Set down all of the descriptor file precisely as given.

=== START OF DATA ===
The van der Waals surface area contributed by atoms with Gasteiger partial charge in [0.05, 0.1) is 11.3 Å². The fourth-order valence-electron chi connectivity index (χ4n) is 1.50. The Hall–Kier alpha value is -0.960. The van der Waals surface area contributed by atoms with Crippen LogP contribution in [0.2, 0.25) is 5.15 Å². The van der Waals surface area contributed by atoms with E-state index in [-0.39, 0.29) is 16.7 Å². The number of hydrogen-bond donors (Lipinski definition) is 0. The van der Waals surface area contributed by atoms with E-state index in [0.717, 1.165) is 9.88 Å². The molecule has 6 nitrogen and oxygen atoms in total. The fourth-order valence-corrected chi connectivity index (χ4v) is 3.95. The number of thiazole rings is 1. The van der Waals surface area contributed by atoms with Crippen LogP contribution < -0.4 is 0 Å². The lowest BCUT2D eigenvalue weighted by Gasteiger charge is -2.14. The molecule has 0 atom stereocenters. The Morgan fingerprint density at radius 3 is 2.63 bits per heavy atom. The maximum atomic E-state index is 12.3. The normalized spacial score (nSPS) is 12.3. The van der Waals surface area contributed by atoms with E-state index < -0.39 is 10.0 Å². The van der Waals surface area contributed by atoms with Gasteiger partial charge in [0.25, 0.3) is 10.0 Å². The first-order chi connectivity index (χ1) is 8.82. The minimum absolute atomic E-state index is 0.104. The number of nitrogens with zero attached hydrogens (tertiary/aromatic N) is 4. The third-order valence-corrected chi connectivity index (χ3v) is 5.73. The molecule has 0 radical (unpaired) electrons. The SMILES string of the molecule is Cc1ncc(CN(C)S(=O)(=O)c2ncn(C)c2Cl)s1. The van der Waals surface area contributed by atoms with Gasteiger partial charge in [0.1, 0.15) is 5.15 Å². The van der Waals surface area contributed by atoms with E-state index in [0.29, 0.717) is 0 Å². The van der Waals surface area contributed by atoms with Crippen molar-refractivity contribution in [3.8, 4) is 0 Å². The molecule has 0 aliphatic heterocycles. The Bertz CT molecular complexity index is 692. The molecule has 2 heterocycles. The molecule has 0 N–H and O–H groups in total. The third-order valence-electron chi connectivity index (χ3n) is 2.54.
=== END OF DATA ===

The van der Waals surface area contributed by atoms with Gasteiger partial charge in [0.05, 0.1) is 11.3 Å². The fourth-order valence-electron chi connectivity index (χ4n) is 1.50. The Hall–Kier alpha value is -0.960. The van der Waals surface area contributed by atoms with Crippen LogP contribution in [0.2, 0.25) is 5.15 Å². The van der Waals surface area contributed by atoms with E-state index in [-0.39, 0.29) is 16.7 Å². The number of hydrogen-bond donors (Lipinski definition) is 0. The van der Waals surface area contributed by atoms with E-state index in [0.717, 1.165) is 9.88 Å². The molecule has 6 nitrogen and oxygen atoms in total. The fourth-order valence-corrected chi connectivity index (χ4v) is 3.95. The number of thiazole rings is 1. The van der Waals surface area contributed by atoms with Crippen LogP contribution < -0.4 is 0 Å². The lowest BCUT2D eigenvalue weighted by Gasteiger charge is -2.14. The molecule has 0 atom stereocenters. The Morgan fingerprint density at radius 3 is 2.63 bits per heavy atom. The maximum atomic E-state index is 12.3. The normalized spacial score (nSPS) is 12.3. The van der Waals surface area contributed by atoms with E-state index < -0.39 is 10.0 Å². The van der Waals surface area contributed by atoms with Gasteiger partial charge in [0.25, 0.3) is 10.0 Å². The first-order chi connectivity index (χ1) is 8.82. The minimum absolute atomic E-state index is 0.104. The number of nitrogens with zero attached hydrogens (tertiary/aromatic N) is 4. The third-order valence-corrected chi connectivity index (χ3v) is 5.73. The molecule has 0 radical (unpaired) electrons. The SMILES string of the molecule is Cc1ncc(CN(C)S(=O)(=O)c2ncn(C)c2Cl)s1. The van der Waals surface area contributed by atoms with Gasteiger partial charge in [0.1, 0.15) is 5.15 Å². The van der Waals surface area contributed by atoms with E-state index in [0.29, 0.717) is 0 Å². The van der Waals surface area contributed by atoms with Crippen molar-refractivity contribution in [3.8, 4) is 0 Å². The molecule has 0 aliphatic heterocycles. The Bertz CT molecular complexity index is 692. The molecule has 2 heterocycles. The molecule has 0 N–H and O–H groups in total. The third-order valence-electron chi connectivity index (χ3n) is 2.54.